In the PPAs, the naxsi packages will be dropped with stable 1.6.2-2+precise0 +trusty0 +utopic0 and mainline 1.7.5-2+precise0 +trusty0 +utopic0.

In Debian, these changes have been applied as 1.6.2-2.

 

(Originally published on September 26, 2014 @ 12:34)

Oct 242014
 

The SSLv3 “POODLE” Vulnerability.

Most of us are aware of the recent protocol flaw vulnerability in SSLv3. Officially designated CVE-2014-3566, it is more commonly referred to as the “POODLE” (Padding Oracle On Downgraded Legacy Encryption) vulnerability.

The vulnerability is a result of a flaw in the way that the (now old) SSLv3 protocol behaves and operates. There is a Ubuntu-specific question on the POODLE vulnerability on Ask Ubuntu (link) which answers common questions on it. There is also a more general question on the POODLE vulnerability on the Information Security Stack Exchange site (link) with more general details on the POODLE vulnerability. If you would like more details, you should refer to those sites, or read the OpenSSL Whitepaper on the POODLE vulnerability (link).

As this is a protocol flaw in SSLv3, ALL implementations of SSLv3 are affected, so the only way to truly protect against POODLE is to disable SSLv3 protocol support in your web application, whether it be software you write, or hosted by a web server.


Disable SSLv3 in nginx:

Since the recommendation is to no longer use SSLv3, the simplest thing to do is disable SSLv3 for your site. In nginx, this is very simple to achieve.

Typically, one would have SSL enabled on their site with the following protocols line or similar if using the example in the default-shipped configuration files (in latest Debian or the NGINX PPAs, prior to the latest updates that happened in the past week or so):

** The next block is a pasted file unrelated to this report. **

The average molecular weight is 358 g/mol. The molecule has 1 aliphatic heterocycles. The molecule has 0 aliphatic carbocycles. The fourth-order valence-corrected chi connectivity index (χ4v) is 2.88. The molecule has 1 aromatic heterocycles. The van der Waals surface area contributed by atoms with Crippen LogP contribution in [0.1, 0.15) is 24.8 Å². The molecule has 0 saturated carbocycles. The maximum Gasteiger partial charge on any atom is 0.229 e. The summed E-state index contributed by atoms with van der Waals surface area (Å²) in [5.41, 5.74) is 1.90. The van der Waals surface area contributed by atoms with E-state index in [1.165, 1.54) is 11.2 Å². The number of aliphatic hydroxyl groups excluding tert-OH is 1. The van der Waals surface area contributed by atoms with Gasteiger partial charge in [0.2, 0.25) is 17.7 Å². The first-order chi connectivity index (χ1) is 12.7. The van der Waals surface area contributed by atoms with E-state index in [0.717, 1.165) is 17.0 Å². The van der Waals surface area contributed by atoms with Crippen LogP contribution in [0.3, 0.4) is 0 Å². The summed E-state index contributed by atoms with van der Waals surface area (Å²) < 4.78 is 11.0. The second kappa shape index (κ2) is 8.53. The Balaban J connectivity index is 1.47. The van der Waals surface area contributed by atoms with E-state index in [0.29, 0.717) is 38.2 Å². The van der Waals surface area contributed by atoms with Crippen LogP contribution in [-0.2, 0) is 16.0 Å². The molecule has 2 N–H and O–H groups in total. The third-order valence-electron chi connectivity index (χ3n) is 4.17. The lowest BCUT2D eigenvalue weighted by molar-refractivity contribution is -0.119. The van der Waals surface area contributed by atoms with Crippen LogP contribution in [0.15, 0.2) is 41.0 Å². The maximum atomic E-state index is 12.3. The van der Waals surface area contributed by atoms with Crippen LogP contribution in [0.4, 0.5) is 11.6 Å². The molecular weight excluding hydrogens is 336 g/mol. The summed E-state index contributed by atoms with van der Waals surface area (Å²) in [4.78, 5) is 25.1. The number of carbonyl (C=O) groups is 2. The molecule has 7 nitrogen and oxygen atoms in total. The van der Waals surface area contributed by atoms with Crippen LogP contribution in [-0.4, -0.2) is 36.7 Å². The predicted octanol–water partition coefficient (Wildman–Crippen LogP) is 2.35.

ssl_protocols SSLv3 TLSv1 TLSv1.1 TLSv1.2;

To resolve this issue and disable SSLv3 support, we merely need to use the following instead to use only TLS:
ssl_protocols TLSv1 TLSv1.1 TLSv1.2;

Note that on really old implementations of OpenSSL, you won’t be able to get TLSv1.1 and TLSv1.2, so at the very least you can just have TLSv1 on the ssl_protocols line. You should probably consider updating to a more recent version of OpenSSL, though, because of other risks/issues in OpenSSL.


Update OpenSSL to get TLS_FALLBACK_SCSV Support:

More importantly than just disabling SSLv3, you should definitely update your OpenSSL, or whatever SSL implementation you use, to receive support for TLS_FALLBACK_SCSV. There is an attack vector that would make you vulnerable to POODLE by starting a TLS session, but then falling back to SSLv3, and then open you to the POODLE vulnerability. By updating, and then having the use of TLS_FALLBACK_SCSV, you will be protecting yourself from protocol downgrading attacks which would also make you vulnerable to POODLE.


Ubuntu Users:

OpenSSL:

Fortunately for all users of Ubuntu, the OpenSSL packages were updated to protect against SSL downgrade attacks. This is detailed in “USN-2385-1: OpenSSL vulnerabilities” (link). Simply running sudo apt-get update with the security repositories enabled should get you the OpenSSL update to address this.

nginx from the Ubuntu Repositories: